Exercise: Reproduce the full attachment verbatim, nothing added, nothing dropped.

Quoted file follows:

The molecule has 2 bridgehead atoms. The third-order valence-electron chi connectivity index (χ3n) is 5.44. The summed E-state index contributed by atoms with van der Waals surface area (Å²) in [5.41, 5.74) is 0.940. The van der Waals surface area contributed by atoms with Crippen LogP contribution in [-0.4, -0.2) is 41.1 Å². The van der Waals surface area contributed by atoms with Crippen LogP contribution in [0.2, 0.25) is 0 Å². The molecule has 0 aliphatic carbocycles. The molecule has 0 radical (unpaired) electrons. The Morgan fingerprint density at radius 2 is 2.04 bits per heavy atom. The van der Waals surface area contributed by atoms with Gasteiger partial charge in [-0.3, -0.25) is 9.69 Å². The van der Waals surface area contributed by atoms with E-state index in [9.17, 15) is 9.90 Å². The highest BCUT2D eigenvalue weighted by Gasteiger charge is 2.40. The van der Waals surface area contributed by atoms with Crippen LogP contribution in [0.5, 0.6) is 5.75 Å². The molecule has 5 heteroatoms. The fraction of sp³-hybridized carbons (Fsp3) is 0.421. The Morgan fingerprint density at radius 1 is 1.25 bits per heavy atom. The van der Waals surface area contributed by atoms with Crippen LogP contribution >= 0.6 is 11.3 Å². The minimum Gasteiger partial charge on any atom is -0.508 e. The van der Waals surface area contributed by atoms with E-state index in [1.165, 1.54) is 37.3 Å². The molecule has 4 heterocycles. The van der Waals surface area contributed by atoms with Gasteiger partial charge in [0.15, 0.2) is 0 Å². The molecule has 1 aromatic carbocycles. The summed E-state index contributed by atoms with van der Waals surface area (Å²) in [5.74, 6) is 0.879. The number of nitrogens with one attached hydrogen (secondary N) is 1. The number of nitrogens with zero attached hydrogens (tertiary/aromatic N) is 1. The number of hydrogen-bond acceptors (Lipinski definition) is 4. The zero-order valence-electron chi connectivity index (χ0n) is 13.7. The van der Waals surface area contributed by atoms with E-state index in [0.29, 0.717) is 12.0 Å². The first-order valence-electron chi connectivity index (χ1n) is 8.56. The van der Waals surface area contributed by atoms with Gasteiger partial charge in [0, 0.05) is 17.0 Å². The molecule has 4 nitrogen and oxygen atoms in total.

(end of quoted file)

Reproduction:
The molecule has 2 bridgehead atoms. The third-order valence-electron chi connectivity index (χ3n) is 5.44. The summed E-state index contributed by atoms with van der Waals surface area (Å²) in [5.41, 5.74) is 0.940. The van der Waals surface area contributed by atoms with Crippen LogP contribution in [-0.4, -0.2) is 41.1 Å². The van der Waals surface area contributed by atoms with Crippen LogP contribution in [0.2, 0.25) is 0 Å². The molecule has 0 aliphatic carbocycles. The molecule has 0 radical (unpaired) electrons. The Morgan fingerprint density at radius 2 is 2.04 bits per heavy atom. The van der Waals surface area contributed by atoms with Gasteiger partial charge in [-0.3, -0.25) is 9.69 Å². The van der Waals surface area contributed by atoms with E-state index in [9.17, 15) is 9.90 Å². The highest BCUT2D eigenvalue weighted by Gasteiger charge is 2.40. The van der Waals surface area contributed by atoms with Crippen LogP contribution in [0.5, 0.6) is 5.75 Å². The molecule has 5 heteroatoms. The fraction of sp³-hybridized carbons (Fsp3) is 0.421. The Morgan fingerprint density at radius 1 is 1.25 bits per heavy atom. The van der Waals surface area contributed by atoms with Crippen LogP contribution >= 0.6 is 11.3 Å². The minimum Gasteiger partial charge on any atom is -0.508 e. The van der Waals surface area contributed by atoms with E-state index in [1.165, 1.54) is 37.3 Å². The molecule has 4 heterocycles. The van der Waals surface area contributed by atoms with Gasteiger partial charge in [0.15, 0.2) is 0 Å². The molecule has 1 aromatic carbocycles. The summed E-state index contributed by atoms with van der Waals surface area (Å²) in [5.74, 6) is 0.879. The number of nitrogens with one attached hydrogen (secondary N) is 1. The number of nitrogens with zero attached hydrogens (tertiary/aromatic N) is 1. The number of hydrogen-bond acceptors (Lipinski definition) is 4. The zero-order valence-electron chi connectivity index (χ0n) is 13.7. The van der Waals surface area contributed by atoms with E-state index in [0.29, 0.717) is 12.0 Å². The first-order valence-electron chi connectivity index (χ1n) is 8.56. The van der Waals surface area contributed by atoms with Gasteiger partial charge in [0, 0.05) is 17.0 Å². The molecule has 4 nitrogen and oxygen atoms in total.